Johannes Cabal the Necromancer


Title: Johannes Cabal the Necromancer
Author: Jonathan L. Howard
Genre: Urban Fantasy
Rating: ★★★★☆

Goodreads summary
“A charmingly gothic, fiendishly funny Faustian tale about a brilliant scientist who makes a deal with the Devil, twice.

Johannes Cabal sold his soul years ago in order to learn the laws of necromancy. Now he wants it back. Amused and slightly bored, Satan proposes a little wager: Johannes has to persuade one hundred people to sign over their souls or he will be damned forever. This time for real. Accepting the bargain, Jonathan is given one calendar year and a traveling carnival to complete his task. With little time to waste, Johannes raises a motley crew from the dead and enlists his brother, Horst, a charismatic vampire to help him run his nefarious road show, resulting in mayhem at every turn.”

My Review
Withnail and I, Addam’s Family, Monty Python and, frankly, anything by the Coen Brothers; I’ve always had a soft spot for the kind of black and morbid humour that this book is positively dripping with. It was recommended to me by a very dear writer friend who shares my penchant for the macabre so as soon as he mentioned it to me it went to the top of my TBR pile. As if the premise wasn’t enough: a travelling carnival of the dead harvesting the souls of the living; it wasn’t until I’d got hold of a copy that I realised the author was one of the writers credited on my favourite childhood video game, Broken Sword. I knew that if this novel reflected at all the wry and satirical humour I associate with that game then I’d be on to a winner. (Side note: fans of retro point-and-click adventures really should check out the Broken Sword series)

Johannes Cabal the Necromancer is Jonathan L. Howard’s dark debut and the first in a series which, at the time of writing, has five novels and several short stories to its name. This first book is an excellent introduction to the eponymous protagonist and his grim, cadaverous world. Howard seems to have done the impossible with his leading man. Sardonic, unpleasant, immoral to the point of sociopathic, Johannes Cabal is the very definition of anti-hero. And yet somehow I was still rooting for him. Perhaps it was the way Cabal carried out his gruesome work with detached efficiency and a Sherlockian derision for all those philistines who fail to appreciate the delicate pursuit of science that I engaged with. Or perhaps waging your soul against the devil himself will make anyone look like a hero.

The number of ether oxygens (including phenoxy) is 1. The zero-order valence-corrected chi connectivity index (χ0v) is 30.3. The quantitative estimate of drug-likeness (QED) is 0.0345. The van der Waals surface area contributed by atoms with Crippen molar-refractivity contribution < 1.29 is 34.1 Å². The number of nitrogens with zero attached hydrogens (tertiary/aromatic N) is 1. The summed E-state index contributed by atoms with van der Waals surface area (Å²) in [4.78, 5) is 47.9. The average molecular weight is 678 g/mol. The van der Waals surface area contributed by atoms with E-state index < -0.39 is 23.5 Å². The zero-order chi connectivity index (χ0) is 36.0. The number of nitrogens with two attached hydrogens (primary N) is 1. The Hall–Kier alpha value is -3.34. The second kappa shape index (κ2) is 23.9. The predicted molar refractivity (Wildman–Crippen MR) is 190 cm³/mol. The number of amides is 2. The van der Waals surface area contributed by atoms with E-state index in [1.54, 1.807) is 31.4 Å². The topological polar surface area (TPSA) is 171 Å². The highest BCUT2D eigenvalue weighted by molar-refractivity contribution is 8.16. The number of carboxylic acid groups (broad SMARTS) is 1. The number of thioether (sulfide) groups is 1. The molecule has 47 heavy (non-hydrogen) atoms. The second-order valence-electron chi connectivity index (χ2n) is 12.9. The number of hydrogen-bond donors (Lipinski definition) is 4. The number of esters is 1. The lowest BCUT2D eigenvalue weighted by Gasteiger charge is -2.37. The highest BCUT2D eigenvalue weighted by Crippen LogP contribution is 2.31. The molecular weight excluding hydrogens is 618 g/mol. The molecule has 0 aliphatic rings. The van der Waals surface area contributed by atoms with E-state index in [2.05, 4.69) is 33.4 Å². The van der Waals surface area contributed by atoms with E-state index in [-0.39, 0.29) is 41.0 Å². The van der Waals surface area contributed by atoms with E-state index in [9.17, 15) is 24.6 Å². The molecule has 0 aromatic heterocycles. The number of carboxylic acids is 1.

I thoroughly enjoyed Cabal’s voice and his chorus of supporting characters. The strained dynamic between he and his brother, a rather morally-motivated and charismatic vampire, was certainly one of my favourite parts. I found Satan and his pompous minions hilarious and the idea that getting into hell involved an infinite amount of form-filling and queuing was just inspired.

The narrative is largely linear and very mission-based which I suppose is unsurprising considering Howard’s background as a game designer. Although I found this simplistic in many ways, it did not detract from my enjoyment. Howard has an intelligent grip of language, profuse with humour and allusion, which gives depth to his characters, action and setting in ways the complexity of his plot may not. Although some of his prose could be accused of being verbose, I personally enjoyed weaving my way through the complex rhythms of his writing style and I am most certainly looking forward to my next dalliance with the Brothers Cabal.

Get it: Amazon (USA), Amazon (UK), iBooks

If you like this, you might like: Other books in the Cabal series, Rivers of London by Ben Aaronovitch


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